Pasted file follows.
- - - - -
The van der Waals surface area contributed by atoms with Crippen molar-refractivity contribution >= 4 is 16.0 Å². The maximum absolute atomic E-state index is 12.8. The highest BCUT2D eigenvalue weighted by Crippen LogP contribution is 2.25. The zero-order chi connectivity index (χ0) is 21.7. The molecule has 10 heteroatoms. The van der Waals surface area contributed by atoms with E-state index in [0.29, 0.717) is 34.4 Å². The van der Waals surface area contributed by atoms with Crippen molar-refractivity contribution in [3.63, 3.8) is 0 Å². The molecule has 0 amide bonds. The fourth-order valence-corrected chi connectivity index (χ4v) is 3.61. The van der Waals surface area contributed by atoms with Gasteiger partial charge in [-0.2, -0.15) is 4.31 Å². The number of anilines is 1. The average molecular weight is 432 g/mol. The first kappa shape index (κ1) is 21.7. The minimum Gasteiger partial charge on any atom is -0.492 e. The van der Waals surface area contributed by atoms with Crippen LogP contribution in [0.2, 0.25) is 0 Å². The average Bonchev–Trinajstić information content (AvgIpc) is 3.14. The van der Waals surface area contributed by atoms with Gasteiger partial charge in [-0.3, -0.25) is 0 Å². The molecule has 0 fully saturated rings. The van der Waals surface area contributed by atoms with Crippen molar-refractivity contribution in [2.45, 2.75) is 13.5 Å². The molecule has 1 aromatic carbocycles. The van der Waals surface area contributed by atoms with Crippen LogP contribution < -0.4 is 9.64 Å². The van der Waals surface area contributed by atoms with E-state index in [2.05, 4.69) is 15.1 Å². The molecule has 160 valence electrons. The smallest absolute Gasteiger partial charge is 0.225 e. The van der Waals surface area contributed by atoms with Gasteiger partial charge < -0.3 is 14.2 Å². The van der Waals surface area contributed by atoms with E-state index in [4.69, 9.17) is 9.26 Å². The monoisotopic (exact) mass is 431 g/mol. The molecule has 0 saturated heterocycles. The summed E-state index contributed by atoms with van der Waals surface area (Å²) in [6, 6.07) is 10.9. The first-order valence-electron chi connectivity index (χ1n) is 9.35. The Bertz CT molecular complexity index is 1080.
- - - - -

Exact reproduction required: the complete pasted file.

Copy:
The van der Waals surface area contributed by atoms with Crippen molar-refractivity contribution >= 4 is 16.0 Å². The maximum absolute atomic E-state index is 12.8. The highest BCUT2D eigenvalue weighted by Crippen LogP contribution is 2.25. The zero-order chi connectivity index (χ0) is 21.7. The molecule has 10 heteroatoms. The van der Waals surface area contributed by atoms with E-state index in [0.29, 0.717) is 34.4 Å². The van der Waals surface area contributed by atoms with Crippen molar-refractivity contribution in [3.63, 3.8) is 0 Å². The molecule has 0 amide bonds. The fourth-order valence-corrected chi connectivity index (χ4v) is 3.61. The van der Waals surface area contributed by atoms with Gasteiger partial charge in [-0.2, -0.15) is 4.31 Å². The number of anilines is 1. The average molecular weight is 432 g/mol. The first kappa shape index (κ1) is 21.7. The minimum Gasteiger partial charge on any atom is -0.492 e. The van der Waals surface area contributed by atoms with Crippen LogP contribution in [0.2, 0.25) is 0 Å². The average Bonchev–Trinajstić information content (AvgIpc) is 3.14. The van der Waals surface area contributed by atoms with Gasteiger partial charge in [-0.3, -0.25) is 0 Å². The molecule has 0 fully saturated rings. The van der Waals surface area contributed by atoms with Crippen molar-refractivity contribution in [2.45, 2.75) is 13.5 Å². The molecule has 1 aromatic carbocycles. The van der Waals surface area contributed by atoms with Crippen LogP contribution < -0.4 is 9.64 Å². The van der Waals surface area contributed by atoms with E-state index in [2.05, 4.69) is 15.1 Å². The molecule has 160 valence electrons. The smallest absolute Gasteiger partial charge is 0.225 e. The van der Waals surface area contributed by atoms with Gasteiger partial charge < -0.3 is 14.2 Å². The van der Waals surface area contributed by atoms with E-state index in [4.69, 9.17) is 9.26 Å². The monoisotopic (exact) mass is 431 g/mol. The molecule has 0 saturated heterocycles. The summed E-state index contributed by atoms with van der Waals surface area (Å²) in [6, 6.07) is 10.9. The first-order valence-electron chi connectivity index (χ1n) is 9.35. The Bertz CT molecular complexity index is 1080.